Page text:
اثر سرریز نوسانات تحقق یافته در بازار معاملات آتی فلزات غیر آهنی
|کد مقاله||سال انتشار||مقاله انگلیسی||ترجمه فارسی||تعداد کلمات|
|18929||2014||11 صفحه PDF||سفارش دهید||محاسبه نشده|
Publisher : Elsevier - Science Direct (الزویر - ساینس دایرکت)
Journal : Resources Policy, Volume 39, March 2014, Pages 21–31
In contrast to energy and precious metals commodities, relatively little is known about the volatility dynamics of base (or industrial) metals commodities. To address this deficiency, this paper employs a multivariate heterogeneous autoregressive (HAR) model to consider the volatility spillovers between the five of the most liquid and important non-ferrous metals contracts (aluminium, copper, lead, nickel, and zinc) traded on the London Metal Exchange using intraday data over the period June 2006–December 2012. This period encompasses both the surge in commodities prices associated with the burgeoning industrial demand of many emerging economies, especially China, resulting in market peaks in May 2007 and April 2008 and the subsequent negative reaction of base metals markets to the collapse of stock markets during the recent global financial crisis. The results show that the volatility series of other industrial metals appear to contain useful incremental information for future price volatility. However, the own dynamics are often sufficient for describing most future daily and weekly volatility, with the most pronounced volatility spillovers identified in the longer term. Combined together, the results in this study provide useful findings for exporter and importer countries dealing with the continuing volatility in these industrially important commodity markets.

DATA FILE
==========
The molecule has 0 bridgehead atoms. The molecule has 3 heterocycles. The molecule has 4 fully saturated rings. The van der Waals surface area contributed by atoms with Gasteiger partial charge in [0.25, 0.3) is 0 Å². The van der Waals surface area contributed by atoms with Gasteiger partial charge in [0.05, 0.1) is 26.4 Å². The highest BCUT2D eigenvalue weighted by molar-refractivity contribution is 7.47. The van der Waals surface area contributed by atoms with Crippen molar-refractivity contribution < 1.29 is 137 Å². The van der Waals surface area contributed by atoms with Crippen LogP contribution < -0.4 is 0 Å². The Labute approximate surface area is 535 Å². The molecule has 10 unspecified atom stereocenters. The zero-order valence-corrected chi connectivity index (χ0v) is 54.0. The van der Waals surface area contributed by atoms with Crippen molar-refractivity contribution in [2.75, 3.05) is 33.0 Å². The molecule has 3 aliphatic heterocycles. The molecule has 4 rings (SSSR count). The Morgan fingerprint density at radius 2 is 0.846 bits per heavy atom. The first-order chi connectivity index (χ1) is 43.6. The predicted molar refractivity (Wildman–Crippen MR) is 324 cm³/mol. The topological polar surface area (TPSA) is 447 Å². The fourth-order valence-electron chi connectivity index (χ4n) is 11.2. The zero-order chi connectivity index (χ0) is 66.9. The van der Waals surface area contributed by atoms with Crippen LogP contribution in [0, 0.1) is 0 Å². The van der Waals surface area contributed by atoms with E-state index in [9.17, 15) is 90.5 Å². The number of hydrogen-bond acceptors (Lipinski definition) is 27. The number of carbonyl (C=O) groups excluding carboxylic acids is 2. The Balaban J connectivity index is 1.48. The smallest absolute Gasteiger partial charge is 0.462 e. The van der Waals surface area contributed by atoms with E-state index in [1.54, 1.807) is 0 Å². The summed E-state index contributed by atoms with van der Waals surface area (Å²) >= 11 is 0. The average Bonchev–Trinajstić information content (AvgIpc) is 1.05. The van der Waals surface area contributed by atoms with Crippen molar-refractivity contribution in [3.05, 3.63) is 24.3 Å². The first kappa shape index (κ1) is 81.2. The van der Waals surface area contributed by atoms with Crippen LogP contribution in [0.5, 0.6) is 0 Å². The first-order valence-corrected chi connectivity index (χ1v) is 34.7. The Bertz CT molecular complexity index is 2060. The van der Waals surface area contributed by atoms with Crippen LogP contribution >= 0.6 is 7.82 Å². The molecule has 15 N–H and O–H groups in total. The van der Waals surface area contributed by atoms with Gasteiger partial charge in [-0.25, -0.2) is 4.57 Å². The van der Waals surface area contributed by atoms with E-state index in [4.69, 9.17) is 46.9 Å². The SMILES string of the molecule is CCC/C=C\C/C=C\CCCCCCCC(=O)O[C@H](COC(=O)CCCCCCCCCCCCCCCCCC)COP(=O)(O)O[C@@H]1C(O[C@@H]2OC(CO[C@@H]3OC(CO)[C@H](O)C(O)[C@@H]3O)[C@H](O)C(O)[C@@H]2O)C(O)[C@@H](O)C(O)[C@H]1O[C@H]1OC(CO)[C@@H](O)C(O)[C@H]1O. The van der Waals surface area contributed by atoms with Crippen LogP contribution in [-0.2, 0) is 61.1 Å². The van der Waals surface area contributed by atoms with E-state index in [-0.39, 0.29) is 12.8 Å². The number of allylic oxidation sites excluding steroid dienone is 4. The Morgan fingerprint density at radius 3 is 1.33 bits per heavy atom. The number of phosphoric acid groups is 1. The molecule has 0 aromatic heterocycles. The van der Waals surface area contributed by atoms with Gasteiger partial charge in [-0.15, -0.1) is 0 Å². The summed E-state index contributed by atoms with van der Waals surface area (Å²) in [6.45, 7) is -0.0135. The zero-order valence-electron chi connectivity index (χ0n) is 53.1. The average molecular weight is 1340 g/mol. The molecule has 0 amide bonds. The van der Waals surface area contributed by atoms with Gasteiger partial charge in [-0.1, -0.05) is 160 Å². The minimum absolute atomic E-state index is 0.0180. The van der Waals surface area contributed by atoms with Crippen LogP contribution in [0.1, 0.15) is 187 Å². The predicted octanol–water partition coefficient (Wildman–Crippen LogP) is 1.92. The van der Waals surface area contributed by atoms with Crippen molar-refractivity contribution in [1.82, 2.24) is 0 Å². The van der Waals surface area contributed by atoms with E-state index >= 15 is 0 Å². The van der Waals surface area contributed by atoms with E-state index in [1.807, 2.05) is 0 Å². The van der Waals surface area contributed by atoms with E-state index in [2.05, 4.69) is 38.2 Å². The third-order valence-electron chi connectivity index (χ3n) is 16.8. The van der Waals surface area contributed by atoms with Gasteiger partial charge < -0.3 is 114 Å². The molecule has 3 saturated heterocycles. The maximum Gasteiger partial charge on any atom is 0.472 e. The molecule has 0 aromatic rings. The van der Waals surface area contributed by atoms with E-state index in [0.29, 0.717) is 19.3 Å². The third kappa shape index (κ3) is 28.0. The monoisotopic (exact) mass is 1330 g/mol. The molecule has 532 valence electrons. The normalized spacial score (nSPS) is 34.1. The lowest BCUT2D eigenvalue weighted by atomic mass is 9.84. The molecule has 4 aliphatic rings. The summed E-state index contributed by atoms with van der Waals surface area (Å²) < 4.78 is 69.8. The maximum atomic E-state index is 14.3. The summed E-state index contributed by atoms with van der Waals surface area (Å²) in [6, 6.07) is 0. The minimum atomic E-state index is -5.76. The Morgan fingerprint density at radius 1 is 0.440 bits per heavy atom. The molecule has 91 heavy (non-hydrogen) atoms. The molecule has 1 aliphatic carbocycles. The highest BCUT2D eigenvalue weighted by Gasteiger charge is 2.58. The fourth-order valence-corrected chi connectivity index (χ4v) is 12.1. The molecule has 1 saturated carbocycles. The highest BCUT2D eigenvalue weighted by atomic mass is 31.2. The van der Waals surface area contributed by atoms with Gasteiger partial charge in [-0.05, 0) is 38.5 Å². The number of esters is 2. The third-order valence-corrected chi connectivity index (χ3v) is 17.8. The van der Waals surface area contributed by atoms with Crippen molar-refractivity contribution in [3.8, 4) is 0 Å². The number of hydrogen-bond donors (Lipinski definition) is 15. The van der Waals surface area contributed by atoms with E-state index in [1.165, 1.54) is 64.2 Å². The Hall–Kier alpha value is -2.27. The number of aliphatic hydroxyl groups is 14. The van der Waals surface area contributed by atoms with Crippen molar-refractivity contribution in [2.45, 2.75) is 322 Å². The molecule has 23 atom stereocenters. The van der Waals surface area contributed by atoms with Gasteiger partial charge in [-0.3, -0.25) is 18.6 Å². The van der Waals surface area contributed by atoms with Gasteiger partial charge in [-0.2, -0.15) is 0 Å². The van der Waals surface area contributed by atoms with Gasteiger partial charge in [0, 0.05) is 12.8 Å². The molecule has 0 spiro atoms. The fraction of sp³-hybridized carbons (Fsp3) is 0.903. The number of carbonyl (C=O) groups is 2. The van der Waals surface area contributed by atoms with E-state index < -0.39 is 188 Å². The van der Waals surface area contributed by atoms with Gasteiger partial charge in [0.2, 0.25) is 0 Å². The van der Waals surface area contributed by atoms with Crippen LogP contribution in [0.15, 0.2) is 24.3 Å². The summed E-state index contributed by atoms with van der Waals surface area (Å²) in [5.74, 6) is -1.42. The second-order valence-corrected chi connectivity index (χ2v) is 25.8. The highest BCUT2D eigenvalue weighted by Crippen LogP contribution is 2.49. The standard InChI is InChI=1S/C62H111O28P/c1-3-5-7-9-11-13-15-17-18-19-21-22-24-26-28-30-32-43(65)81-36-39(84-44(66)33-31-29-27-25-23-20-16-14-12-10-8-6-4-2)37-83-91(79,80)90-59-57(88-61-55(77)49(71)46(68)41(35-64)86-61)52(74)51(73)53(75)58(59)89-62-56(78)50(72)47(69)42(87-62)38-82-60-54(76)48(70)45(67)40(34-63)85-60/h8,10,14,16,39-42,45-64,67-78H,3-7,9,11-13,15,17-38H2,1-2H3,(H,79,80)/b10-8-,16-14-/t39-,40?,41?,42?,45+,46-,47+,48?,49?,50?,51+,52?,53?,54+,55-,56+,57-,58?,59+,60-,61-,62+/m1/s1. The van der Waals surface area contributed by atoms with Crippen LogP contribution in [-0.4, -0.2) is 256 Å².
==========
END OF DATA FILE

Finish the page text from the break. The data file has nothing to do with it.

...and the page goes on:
Base or industrial (nonprecious) metals (including aluminium, lead, zinc, copper, and nickel) continue to play a critically important role in industrial manufacturing and economic activity worldwide, a feature particularly pronounced given the burgeoning demand for base metals by the rapidly growing Chinese economy and the commodities boom of the 2000s. In turn, this naturally focuses attention on the enhancement of our knowledge of price discovery and other behavior in physical and derivatives markets for base metals for, among other things, hedging by producers and manufacturers and portfolio allocation decisions by investors seeking asset exposure to commodities, especially in light of continuing global economic uncertainty and volatile equity and bond markets. However, in stark contrast to the significant volume of work on energy commodities (oil, natural gas, and electricity) and precious metals (gold, silver and platinum), computationally advanced studies using high-frequency data from base metals markets remain limited. For example, Watkins and McAleer (2004) identified just 45 articles in refereed journals over the period 1980–2002 focusing on the prices for industrial metals, none of which utilize intraday data. This is certainly not for a lack of important and practical topics of interest in base metals, with work recently addressing price behavior (Watkins and McAleer, 2006, Watkins and McAleer, 2008 and Hammoudeh and Yuan, 2008), inventory linkages between physical spot and derivatives markets (Geman and Smith, 2013), asset price linkages and information spillovers (Wang et al., 2007 and Hammoudeh et al., 2009) and the links between spot and futures markets (Liu et al., 2008 and Aruga and Managi, 2011). In the area of volatility transmission, spillover patterns have also been examined across international markets in the same metal (Lien and Yang, 2009), primary and scrap metal markets (Xiarchos and Fletcher, 2009) and between currency, commodity and equity markets (Khalifa et al., 2012). The purpose of the study is to contribute to this important but small literature by identifying volatility spillover effects between the futures of five of the most actively traded base (non-ferrous) metals contracts on the London Metal Exchange (LME), the world's largest center for trading in industrial metals accounting for more than 80% of global non-ferrous business. The contracts selected are for aluminium, copper, lead, nickel, and zinc. Of course, base metal price volatility has profound impacts as far as resource policy is concerned. To start with, the collective expectation is that high price volatility will remain a feature of most of these markets in the future. This has significant implications for both exporter and importer countries, their businesses, and their governments. Exporting countries are potentially subject to rapid changes in tax revenues, investment, and economic confidence. Importing countries may suffer the negative inflationary and growth effects of excessive volatility and high prices. In response, several monetary and fiscal policies may assist governments dealing with base metal price volatility. These include the hedging of base metals revenues, inflation targeting, diversification into non-commodity markets, countercyclical fiscal policies and the establishment of stabilization funds. These all require a complete understanding of the underlying volatility dynamics, for which this analysis is invaluable. Our study contributes to the existing literature of commodity markets and volatility transmission in four different ways. First, to our best knowledge, volatility transmission between futures contracts for non-ferrous metals have not been previously examined. Industrial metal prices are subject to both short-term price movements and longer-term price trends. In turn, short-term price movements relate to influences on demand and supply in the market, like supply disruptions (e.g. natural disasters and industrial accidents), and risk premiums arising from geopolitical tensions, economic shocks or speculative activity. In the longer term, major influential factors of commodities prices are the supply side marginal costs of production and demand-side efficiency improvements, as well as the investment strategies of agents with a long-term perspective. Taken together, these effects along with the complementary and substitute relationships between various metals may explain why the volatility series sometimes share periods of similar behavior, while at other times each market exhibits volatility unable to be simultaneously observed in the remaining series. Against this backdrop, it is important for market participants to identify spillover patterns among the individual metals. Second, in contrast to the multivariate generalized autoregressive conditional heteroscedasticity (MGARCH) methodology, which provides the standard econometric tool in the study of volatility transmission, we utilize a multivariate heterogeneous autoregressive model (HAR) which is able to reveal the role of volatility components established over different time periods. Extending the HAR model to a multivariate context allows for a better understanding of the spillover effects as they can be assigned to short-, mid- or long-term volatility. Importantly, the disentangling of spillover effects into daily, weekly and monthly horizons cannot be done by means of the more widely established multivariate GARCH framework. Commonly encountered in equity markets research, the application of the HAR model to commodity markets research has been rather more limited. As exceptions, Chevallier and Sévi (2011) employ the model to study the volatility of CO2 emissions, Liu and Wan (2012) apply it to oil futures and Wu (2011) focuses on grain markets. Nonetheless, to our best knowledge, no multivariate extension has been utilized for studying volatility transmission in commodity markets. An additional methodological contribution of this paper is the introduction of an orthogonalized version of a multi-asset HAR model. This helps avoid any ambiguous findings arising from potential multicollinearity emerging from a model setting within which we simultaneously consider the realized volatilities of multiple assets. The chosen approach is easy to use and considers the fact that base metals, as pointed out by Geman and Smith (2013), which exhibit marginal seasonal variation in supply and demand, do not require the imposition of any additional requirements in considering seasonal effects. Third, by adjusting realized volatility according to the approach in Hansen and Lunde (2006), we are the first to utilize an advanced intraday data based volatility proxy that accounts for the distorting effect of microstructure noise for studying base metal market volatility. The utilization of high-frequency data is known to allow for more precise inference for univariate volatility estimation and forecasting and is thus considerably more promising for gaining insights into volatility transmission patterns than data sampled at lower frequency which provides noisy volatility estimates. Of the aforementioned studies, only Lien and Yang (2009) utilize intraday data in an application of GARCH to 5-min futures returns in three copper markets during 2005. Finally, our sample covers the period from June 2006 to December 2012 and hence considers volatility transmission in the light of most recent market history. This period encompasses both the surge in commodities prices associated with the burgeoning industrial demand of many emerging economies, especially China, resulting in market peaks in May 2007 and April 2008 and the subsequent negative reaction of metals markets to the collapse of stock markets during the recent global financial crisis.1 The remainder of the paper is structured as follows. Section 2 discusses the methodology. Section 3 presents the data. Section 4 reports the empirical results. Section 5 provides some concluding remarks.